14 March 11 | Chad W. Post

This morning it was announced that The Arch and the Butterfly by Mohammed Achaari and The Doves’ Necklace by Raja Alem jointly won the 2011 International Prize for Arabic Fiction. (AKA the Arab Booker.)

Iraqi poet and novelist Fadhil Al-Azzawi was the chair of this year’s judging committee, and here’s what he had to say:

“The Judging Panel decided to give the Prize equally to two novels, which are The Arch and the Butterfly by Mohammed Achaari and The Doves’ Necklace by Raja Alem. They are two wonderful novels with great literary quality and they both deal with important and realistic problems in the Middle East, problems which have been reflected on banners during the recent protests that have shaken the Arab world, demanding change.

“The first novel, The Arch and the Butterfly, deals with Islamic extremism and terrorism and its destructive effect upon Arabic society itself, rather than on the West. The second, The Dove’s Necklace, reveals the true face of Mecca: behind the city’s holy veil there is another Mecca, where many crimes are committed and there is also corruption, prostitution and mafias of building contractors who are destroying the historic areas of the city, and therefore its soul, for commercial gain.”

Don’t get me wrong, it’s great that a woman has finally won the prize. But the idea of sharing it (and being listed second everywhere in this press release) kind of taints the whole thing for me. Sure, both novels will be translated and published in English (win), but they have to split the $50,000 cash award. Something about this just doesn’t sit right . . . It’s like VCU and UAB making the NCAA Tournament. Fine, it’s fine. But all the explanations (“both novels are great!,” “all teams are deserving!”) feel half-hearted and cheap.

(Oh, and is it “The Doves’ Necklace“ or “The Dove’s Necklace“? Confused.)

But whatever. I just wish Raja Alem had won straight out. Not only does it diminish her accomplishment of being the first female to receive the reward, but it’s kind of stupid to have a prize and split it between two books. Make up your minds! Choose a winner!

That’s all. Congrats to both authors.


Comments are disabled for this article.
....
Writers
Writers by Antoine Volodine
Reviewed by P. T. Smith

Antoine Volodine’s vast project (40 plus novels) of what he calls the post-exotic remains mostly untranslated, so for many of us, understanding it remains touched with mystery, whispers from those “who know,” and guesswork. That’s not to say that, were. . .

Read More >

My Brilliant Friend
My Brilliant Friend by Elena Ferrante
Reviewed by Acacia O'Connor

It hasn’t quite neared the pitch of the waiting-in-line-at-midnight Harry Potter days, but in small bookstores and reading circles of New York City, an aura has attended the novelist Elena Ferrante and her works. One part curiosity (Who is she?),. . .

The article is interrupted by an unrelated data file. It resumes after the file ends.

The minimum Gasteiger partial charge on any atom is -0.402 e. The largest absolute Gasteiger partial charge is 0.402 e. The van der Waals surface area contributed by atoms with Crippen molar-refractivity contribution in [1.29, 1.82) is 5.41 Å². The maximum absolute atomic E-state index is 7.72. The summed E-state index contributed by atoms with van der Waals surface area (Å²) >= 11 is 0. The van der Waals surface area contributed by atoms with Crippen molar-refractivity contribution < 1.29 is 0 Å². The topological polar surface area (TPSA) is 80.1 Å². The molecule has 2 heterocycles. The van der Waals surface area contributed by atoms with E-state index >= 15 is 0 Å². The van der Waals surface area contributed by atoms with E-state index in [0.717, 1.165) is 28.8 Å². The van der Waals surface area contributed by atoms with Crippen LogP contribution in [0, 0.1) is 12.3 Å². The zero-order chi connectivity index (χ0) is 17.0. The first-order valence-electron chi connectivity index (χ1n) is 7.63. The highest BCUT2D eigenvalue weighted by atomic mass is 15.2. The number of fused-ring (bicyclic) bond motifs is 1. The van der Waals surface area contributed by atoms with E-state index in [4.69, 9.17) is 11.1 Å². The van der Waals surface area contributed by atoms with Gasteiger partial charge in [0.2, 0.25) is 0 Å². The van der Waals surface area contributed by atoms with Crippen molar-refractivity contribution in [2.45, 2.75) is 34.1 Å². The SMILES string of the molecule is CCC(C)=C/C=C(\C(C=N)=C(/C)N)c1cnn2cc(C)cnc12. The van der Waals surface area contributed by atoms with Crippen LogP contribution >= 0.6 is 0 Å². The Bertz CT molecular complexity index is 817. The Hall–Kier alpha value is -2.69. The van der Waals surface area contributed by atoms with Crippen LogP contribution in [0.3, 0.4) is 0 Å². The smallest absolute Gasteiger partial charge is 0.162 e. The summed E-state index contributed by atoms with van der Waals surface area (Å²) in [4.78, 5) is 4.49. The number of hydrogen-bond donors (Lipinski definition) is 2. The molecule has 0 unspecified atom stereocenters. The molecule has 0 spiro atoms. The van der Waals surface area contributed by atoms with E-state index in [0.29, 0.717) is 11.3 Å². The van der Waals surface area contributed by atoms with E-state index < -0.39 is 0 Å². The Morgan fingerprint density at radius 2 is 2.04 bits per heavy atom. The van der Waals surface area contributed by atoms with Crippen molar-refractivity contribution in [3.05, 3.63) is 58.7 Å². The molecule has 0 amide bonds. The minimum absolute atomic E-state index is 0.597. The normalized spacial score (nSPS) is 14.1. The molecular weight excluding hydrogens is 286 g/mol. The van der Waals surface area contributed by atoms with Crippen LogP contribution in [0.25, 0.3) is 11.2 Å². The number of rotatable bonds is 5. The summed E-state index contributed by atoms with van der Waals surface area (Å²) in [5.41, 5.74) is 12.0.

Read More >

Stealth
Stealth by Sonallah Ibrahim
Reviewed by Christopher Iacono

From the late 1940s to the early 1950s, Egypt was going through a period of transition. The country’s people were growing unhappy with the corruption of power in the government, which had been under British rule for decades. The Egyptians’. . .

Read More >

Miruna, a Tale
Miruna, a Tale by Bogdan Suceavă
Reviewed by Alta Ifland

Miruna is a novella written in the voice of an adult who remembers the summer he (then, seven) and his sister, Miruna (then, six) spent in the Evil Vale with their grandfather (sometimes referred to as “Grandfather,” other times as. . .

Read More >

Kamal Jann
Kamal Jann by Dominique Eddé
Reviewed by Lori Feathers

Kamal Jann by the Lebanese born author Dominique Eddé is a tale of familial and political intrigue, a murky stew of byzantine alliances, betrayals, and hostilities. It is a well-told story of revenge and, what’s more, a serious novel that. . .

Read More >

I Called Him Necktie
I Called Him Necktie by Milena Michiko Flašar
Reviewed by Christopher Iacono

While looking back at an episode in his life, twenty-year-old Taguchi Hiro remembers what his friend Kumamoto Akira said about poetry.

Its perfection arises precisely from its imperfection . . . . I have an image in my head. I see. . .

Read More >

Return to Killybegs
Return to Killybegs by Sorj Chalandon
Reviewed by Vincent Francone

The central concern of Sorj Chalandon’s novel Return to Killybegs appears to be explaining how a person of staunch political activism can be lead to betray his cause, his country, his people. Truth be told, the real theme of the. . .

Read More >

The Last Days
The Last Days by Laurent Seksik
Reviewed by Peter Biellp

Spoiler alert: acclaimed writer Stefan Zweig and his wife Lotte kill themselves at the end of Lauren Seksik’s 2010 novel, The Last Days.

It’s hard to avoid spoiling this mystery. Zweig’s suicide actually happened, in Brazil in 1942, and since then. . .

Read More >

Selected Stories
Selected Stories by Kjell Askildsen
Reviewed by P. T. Smith

To call Kjell Askildsen’s style sparse or terse would be to understate just how far he pushes his prose. Almost nothing is explained, elaborated on. In simple sentences, events occur, words are exchanged, narrators have brief thoughts. As often as. . .

Read More >

Letter from an Unknown Woman and Other Stories
Letter from an Unknown Woman and Other Stories by Stefan Zweig
Reviewed by Christopher Iacono

After a mysterious woman confesses to an author simply known as “R” that she has loved him since she was a teenager, she offers the following explanation: “There is nothing on earth like the love of a child that passes. . .

Read More >